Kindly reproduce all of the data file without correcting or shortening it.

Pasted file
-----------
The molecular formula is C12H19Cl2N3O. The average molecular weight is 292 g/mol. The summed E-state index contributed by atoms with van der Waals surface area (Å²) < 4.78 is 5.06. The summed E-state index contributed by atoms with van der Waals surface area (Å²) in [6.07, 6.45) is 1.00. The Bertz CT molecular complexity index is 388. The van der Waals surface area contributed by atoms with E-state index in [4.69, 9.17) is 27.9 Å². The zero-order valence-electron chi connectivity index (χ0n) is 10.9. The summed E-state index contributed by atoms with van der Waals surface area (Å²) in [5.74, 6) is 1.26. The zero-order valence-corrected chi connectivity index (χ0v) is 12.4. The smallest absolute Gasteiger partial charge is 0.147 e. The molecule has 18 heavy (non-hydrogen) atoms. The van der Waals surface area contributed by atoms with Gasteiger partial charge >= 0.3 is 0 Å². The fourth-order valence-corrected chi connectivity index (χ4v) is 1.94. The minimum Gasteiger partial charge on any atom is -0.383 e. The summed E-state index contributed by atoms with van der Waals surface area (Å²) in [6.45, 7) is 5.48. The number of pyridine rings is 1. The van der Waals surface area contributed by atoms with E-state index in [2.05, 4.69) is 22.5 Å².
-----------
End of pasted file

The molecular formula is C12H19Cl2N3O. The average molecular weight is 292 g/mol. The summed E-state index contributed by atoms with van der Waals surface area (Å²) < 4.78 is 5.06. The summed E-state index contributed by atoms with van der Waals surface area (Å²) in [6.07, 6.45) is 1.00. The Bertz CT molecular complexity index is 388. The van der Waals surface area contributed by atoms with E-state index in [4.69, 9.17) is 27.9 Å². The zero-order valence-electron chi connectivity index (χ0n) is 10.9. The summed E-state index contributed by atoms with van der Waals surface area (Å²) in [5.74, 6) is 1.26. The zero-order valence-corrected chi connectivity index (χ0v) is 12.4. The smallest absolute Gasteiger partial charge is 0.147 e. The molecule has 18 heavy (non-hydrogen) atoms. The van der Waals surface area contributed by atoms with Gasteiger partial charge >= 0.3 is 0 Å². The fourth-order valence-corrected chi connectivity index (χ4v) is 1.94. The minimum Gasteiger partial charge on any atom is -0.383 e. The summed E-state index contributed by atoms with van der Waals surface area (Å²) in [6.45, 7) is 5.48. The number of pyridine rings is 1. The van der Waals surface area contributed by atoms with E-state index in [2.05, 4.69) is 22.5 Å².